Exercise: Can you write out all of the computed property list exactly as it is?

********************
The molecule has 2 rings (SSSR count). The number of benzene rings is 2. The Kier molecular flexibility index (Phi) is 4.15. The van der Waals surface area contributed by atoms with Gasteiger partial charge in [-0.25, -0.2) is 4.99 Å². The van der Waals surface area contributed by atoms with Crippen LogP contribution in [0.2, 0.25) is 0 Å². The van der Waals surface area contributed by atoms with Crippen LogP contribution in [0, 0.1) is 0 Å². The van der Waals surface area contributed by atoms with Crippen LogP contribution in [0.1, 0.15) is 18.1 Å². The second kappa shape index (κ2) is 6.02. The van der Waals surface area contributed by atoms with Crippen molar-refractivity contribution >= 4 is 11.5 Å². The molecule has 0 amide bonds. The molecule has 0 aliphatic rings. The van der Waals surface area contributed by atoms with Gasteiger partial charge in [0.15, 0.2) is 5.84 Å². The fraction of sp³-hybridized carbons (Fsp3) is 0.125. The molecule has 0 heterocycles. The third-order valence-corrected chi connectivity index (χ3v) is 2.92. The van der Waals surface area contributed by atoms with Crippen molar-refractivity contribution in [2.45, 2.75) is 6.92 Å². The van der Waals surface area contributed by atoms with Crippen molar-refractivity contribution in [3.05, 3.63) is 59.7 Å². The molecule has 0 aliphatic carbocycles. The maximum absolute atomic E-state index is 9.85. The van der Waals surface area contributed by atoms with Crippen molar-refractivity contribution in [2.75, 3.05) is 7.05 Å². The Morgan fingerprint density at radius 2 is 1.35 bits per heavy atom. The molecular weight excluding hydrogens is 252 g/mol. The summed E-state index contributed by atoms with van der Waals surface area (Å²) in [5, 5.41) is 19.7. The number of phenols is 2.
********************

The molecule has 2 rings (SSSR count). The number of benzene rings is 2. The Kier molecular flexibility index (Phi) is 4.15. The van der Waals surface area contributed by atoms with Gasteiger partial charge in [-0.25, -0.2) is 4.99 Å². The van der Waals surface area contributed by atoms with Crippen LogP contribution in [0.2, 0.25) is 0 Å². The van der Waals surface area contributed by atoms with Crippen LogP contribution in [0, 0.1) is 0 Å². The van der Waals surface area contributed by atoms with Crippen LogP contribution in [0.1, 0.15) is 18.1 Å². The second kappa shape index (κ2) is 6.02. The van der Waals surface area contributed by atoms with Crippen molar-refractivity contribution >= 4 is 11.5 Å². The molecule has 0 amide bonds. The molecule has 0 aliphatic rings. The van der Waals surface area contributed by atoms with Gasteiger partial charge in [0.15, 0.2) is 5.84 Å². The fraction of sp³-hybridized carbons (Fsp3) is 0.125. The molecule has 0 heterocycles. The third-order valence-corrected chi connectivity index (χ3v) is 2.92. The van der Waals surface area contributed by atoms with Crippen molar-refractivity contribution in [2.45, 2.75) is 6.92 Å². The van der Waals surface area contributed by atoms with Crippen molar-refractivity contribution in [3.05, 3.63) is 59.7 Å². The molecule has 0 aliphatic carbocycles. The maximum absolute atomic E-state index is 9.85. The van der Waals surface area contributed by atoms with Crippen molar-refractivity contribution in [2.75, 3.05) is 7.05 Å². The Morgan fingerprint density at radius 2 is 1.35 bits per heavy atom. The molecular weight excluding hydrogens is 252 g/mol. The summed E-state index contributed by atoms with van der Waals surface area (Å²) in [5, 5.41) is 19.7. The number of phenols is 2.